Serious anglers enjoy a reputation for patience, and a recent baseball analogy enforced in my mind how the piscatorial crowd earned this praise.

If a big-league hitter gets 25 hits in 100 times at bat, his batting average figures out to a ho-hum .250. If a batter gets an additional five more hits in those 100 at bats, his average is .300 — star status in the majors. If a slugger gets 32 hits in 100 trips, he has a .320 average — super-stardom.

Compare batting averages to fishing. If an angler landed one salmonid for every 75 to 100 casts and did that all season, it would be remarkable.

This one fish per 100 casts gets even worse in early April, too. If anglers do not believe that claim, I invite them to stand at the Spillway Pool in Belgrade Lakes village on April Fools’ Day and count presentations for a few hours. It would be nothing to see 1,000 casts without a single fish.

Spots such as the Spillway, Wings Mills Dam in the Belgrade Lakes, Grand Lake Stream, the Kennebec River below Wyman and similar destinations acquire solid reputations because they may produce the best cast-to-landed fish ratio, but compared to batting averages, the figures are dismal. The fish-catching average might be as little as .001.

In early April, small brooks rank as my favorite spots to fish, because until the ice goes out later in April, these brooks — in my humble opinion — provide us with the best game in town.

If the brook bubbles from a swamp or mountainside and runs into another waterway without crossing a road, then that water really interests me, because few people would fish it — just too remote.

If an angler dips a thermometer into a brook in August and the mercury stays below 68 degrees Fahrenheit, this spot has great potential, particularly in late April through June. It’ll hold trout all year, though.

DeLorme’s Maine Atlas and Gazetteer helps locate such spots, too.

Just peruse brooks in your area and see which ones begin and end without crossing a road. These are honey holes that will offer sport for life.

Also, and this rule cannot be emphasized enough, brooks crossing a road may not be the end of the free world as we know it because some of them may escape notice.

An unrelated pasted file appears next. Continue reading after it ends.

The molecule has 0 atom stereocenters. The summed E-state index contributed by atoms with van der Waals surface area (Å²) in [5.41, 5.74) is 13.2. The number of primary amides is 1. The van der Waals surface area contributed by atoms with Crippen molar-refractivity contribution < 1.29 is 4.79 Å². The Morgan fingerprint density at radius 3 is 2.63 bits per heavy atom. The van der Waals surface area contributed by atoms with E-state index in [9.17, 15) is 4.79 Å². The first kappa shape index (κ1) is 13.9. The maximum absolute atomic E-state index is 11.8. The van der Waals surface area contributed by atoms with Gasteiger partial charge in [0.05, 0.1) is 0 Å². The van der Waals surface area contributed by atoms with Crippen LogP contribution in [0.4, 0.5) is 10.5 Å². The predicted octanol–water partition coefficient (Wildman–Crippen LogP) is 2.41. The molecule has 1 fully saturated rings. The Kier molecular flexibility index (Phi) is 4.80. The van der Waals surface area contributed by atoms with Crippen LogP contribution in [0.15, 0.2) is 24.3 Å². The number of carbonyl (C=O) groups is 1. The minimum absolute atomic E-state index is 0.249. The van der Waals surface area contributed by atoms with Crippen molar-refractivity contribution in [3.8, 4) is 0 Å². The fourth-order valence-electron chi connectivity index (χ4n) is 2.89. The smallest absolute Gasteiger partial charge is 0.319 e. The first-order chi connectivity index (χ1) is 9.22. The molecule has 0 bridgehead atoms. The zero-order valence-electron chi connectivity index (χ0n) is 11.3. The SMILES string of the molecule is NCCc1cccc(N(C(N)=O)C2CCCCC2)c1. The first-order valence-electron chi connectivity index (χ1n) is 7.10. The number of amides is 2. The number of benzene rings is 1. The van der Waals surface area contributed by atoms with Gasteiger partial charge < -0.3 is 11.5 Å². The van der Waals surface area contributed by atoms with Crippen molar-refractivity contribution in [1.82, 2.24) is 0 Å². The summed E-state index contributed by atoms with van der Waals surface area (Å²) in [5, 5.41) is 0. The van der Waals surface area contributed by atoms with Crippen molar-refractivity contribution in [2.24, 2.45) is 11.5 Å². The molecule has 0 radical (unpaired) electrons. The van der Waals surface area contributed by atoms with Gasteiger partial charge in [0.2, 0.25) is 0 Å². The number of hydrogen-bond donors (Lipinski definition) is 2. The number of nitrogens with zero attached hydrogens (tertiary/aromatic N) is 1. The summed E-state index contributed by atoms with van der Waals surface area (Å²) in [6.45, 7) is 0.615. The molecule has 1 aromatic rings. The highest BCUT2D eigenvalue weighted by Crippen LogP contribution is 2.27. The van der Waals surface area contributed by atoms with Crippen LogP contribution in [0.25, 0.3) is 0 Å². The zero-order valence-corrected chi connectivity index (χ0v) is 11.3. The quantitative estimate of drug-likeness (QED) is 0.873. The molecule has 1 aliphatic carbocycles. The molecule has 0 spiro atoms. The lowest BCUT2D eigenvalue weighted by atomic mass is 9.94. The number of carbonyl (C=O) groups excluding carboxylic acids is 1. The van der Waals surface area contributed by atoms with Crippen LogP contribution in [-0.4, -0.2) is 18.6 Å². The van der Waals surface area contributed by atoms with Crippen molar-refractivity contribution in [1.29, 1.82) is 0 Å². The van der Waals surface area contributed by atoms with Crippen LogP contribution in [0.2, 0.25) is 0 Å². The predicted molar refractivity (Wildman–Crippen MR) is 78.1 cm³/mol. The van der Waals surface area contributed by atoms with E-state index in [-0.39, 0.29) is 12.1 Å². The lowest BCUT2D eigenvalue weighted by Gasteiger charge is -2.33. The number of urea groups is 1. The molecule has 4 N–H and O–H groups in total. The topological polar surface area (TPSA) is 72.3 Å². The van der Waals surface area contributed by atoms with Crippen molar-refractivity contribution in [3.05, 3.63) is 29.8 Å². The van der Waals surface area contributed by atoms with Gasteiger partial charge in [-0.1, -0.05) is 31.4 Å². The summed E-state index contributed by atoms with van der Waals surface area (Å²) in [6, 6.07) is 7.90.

For example, east of Augusta, a narrow gravel road crosses water that looks like a swamp — not a brook. One windy August day, I stopped to look at this “slough hole” and noticed a subtle current had washed away silt at the end of the culvert on the downstream side of the road. Bingo!

After circling the swamp, I picked up the brook downstream from the swamp, where it tumbled and rushed under an alder canopy before sliding into a springy meadow that looked like an English chalk stream. The wind had stopped me from hearing the small rapids.

It was a hot August day, but the water temperature held in the mid-60s — another bingo.

A few miles downstream, this brook flowed under a state highway, but alders covered the channel. It would take a careful eye to see the brook, and in fact, I found it in 1978 while woodcock hunting in the dense shrubs.

That brook harbors lots of brookies, particularly the stretch by the state highway. And yes, it eventually flows into the Atlantic Ocean, so it has sea-run brookies nearer the coast.

In April, poking around these small brooks gives me great joy and occasional native brook trout.

Here’s another tip. The land southwest of Bangor, including Waldo County, has fecund soil that supports lots of deer and grouse, according to wildlife biologist at IFW.

The same nutrient-rich land leaches into water and supports more trout per mile or acre than most regions of Maine. The exceptions would be York and southern Oxford counties and a limestone belt in Aroostook.

Some of those Waldo brooks are chockablock full of brookies, too, and Lincoln and eastern Kennebec counties run a close second.

Fisheries biologists for the Department of Inland Fisheries and Wildlife have electro-fished most of these brooks, and that information is available to curious anglers. I seldom fish a new brook without checking IFW research figures.

I love to poke around my pet brooks this month, and any successes now offer a bonus and promise of what’s to come when water reaches that magic mid-50s to mid-60s range. Forty-eight to 53 degrees ain’t bad, either.

Just don’t expect to average .320 in catches per 100 casts. But action is action before black flies swarm and the leaves on alders reach the size of a mouse’s ear. These two signs coincide with a time frame when action rocks.

Ken Allen of Belgrade Lakes is a writer, editor and photographer. He can be contacted at:

[email protected]